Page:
Online tracking is essentially collecting data about users and their behaviour online. The purpose of it? Gaining insight into users, their behaviour and preferences. For organizations, companies, websites and others, these insights serve as powerful tools for optimising the user experience, for statistical purposes, customization, commerce and for profiling and targeted marketing. Mostly, it is not clear to users when or by whom they are being tracked and for what exact purpose their data is being used. So what do website use to track you?
Check out our video.
(1) IP address
When you use the internet, your computer can be identified by a unique number called an IP address - Internet Protocol address. An IP address is one of the basic options of identifying you on the internet and your rough location can be determined from it. We are not talking about locating you down to street level, but generally your city or area. As IP addresses can change over time and are often used by multiple people tracking a single user through time over them is not the most reliable, but this information can be combined with the information provided by other tracking methods to track your location. One way to hide your IP address is with the help of a VPN (virtual private network) software, which hides your IP address and encrypts your internet traffic.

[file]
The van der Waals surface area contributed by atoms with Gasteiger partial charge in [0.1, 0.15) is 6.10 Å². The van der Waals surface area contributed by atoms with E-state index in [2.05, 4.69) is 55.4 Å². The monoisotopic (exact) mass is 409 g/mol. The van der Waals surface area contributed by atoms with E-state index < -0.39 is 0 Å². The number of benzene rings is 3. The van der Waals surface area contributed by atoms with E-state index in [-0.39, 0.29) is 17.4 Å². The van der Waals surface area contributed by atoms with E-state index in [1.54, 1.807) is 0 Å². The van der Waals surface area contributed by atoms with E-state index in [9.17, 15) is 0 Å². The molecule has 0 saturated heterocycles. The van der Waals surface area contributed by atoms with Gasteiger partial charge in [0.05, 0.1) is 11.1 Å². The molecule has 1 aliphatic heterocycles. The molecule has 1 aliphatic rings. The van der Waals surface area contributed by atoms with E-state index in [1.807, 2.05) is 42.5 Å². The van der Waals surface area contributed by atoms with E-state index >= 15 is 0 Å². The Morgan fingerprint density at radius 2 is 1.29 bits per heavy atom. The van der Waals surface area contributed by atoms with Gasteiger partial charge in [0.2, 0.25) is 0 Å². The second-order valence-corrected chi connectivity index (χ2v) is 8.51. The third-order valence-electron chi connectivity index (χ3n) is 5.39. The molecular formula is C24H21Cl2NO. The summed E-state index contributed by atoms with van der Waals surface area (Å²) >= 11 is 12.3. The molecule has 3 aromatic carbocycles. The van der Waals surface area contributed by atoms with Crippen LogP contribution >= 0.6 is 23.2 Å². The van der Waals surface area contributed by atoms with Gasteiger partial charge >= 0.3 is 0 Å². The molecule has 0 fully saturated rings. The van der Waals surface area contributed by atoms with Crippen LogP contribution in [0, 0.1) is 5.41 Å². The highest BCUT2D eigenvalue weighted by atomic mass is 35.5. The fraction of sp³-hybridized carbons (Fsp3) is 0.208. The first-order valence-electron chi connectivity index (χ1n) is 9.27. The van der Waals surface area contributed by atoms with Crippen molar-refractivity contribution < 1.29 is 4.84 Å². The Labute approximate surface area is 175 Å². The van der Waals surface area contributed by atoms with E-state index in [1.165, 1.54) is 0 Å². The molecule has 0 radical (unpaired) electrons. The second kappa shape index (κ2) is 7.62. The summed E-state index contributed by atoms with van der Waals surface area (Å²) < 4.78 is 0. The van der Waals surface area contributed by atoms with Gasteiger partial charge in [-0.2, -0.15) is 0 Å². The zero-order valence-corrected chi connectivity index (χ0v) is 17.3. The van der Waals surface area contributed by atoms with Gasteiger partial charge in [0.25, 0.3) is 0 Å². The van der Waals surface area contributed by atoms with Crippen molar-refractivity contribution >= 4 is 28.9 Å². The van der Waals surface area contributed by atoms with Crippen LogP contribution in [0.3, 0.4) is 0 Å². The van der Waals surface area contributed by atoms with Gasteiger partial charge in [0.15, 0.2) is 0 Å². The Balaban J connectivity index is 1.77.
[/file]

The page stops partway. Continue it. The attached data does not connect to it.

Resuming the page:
(2) HTTP referrers
Every digital marketer or seller wants to know how their audience found them and their website. If they know where you came from they can engage you better. When you visit a website, the HTTP referrer (an HTTP header field) identifies the address of the webpage you came from. The referrer header passes this information to the webpage you are currently on. This information is usually used for promotional or statistical purposes. If you do not want this information to be shared, you can turn this off. One way to do it is with the help of extensions you can add to your browser.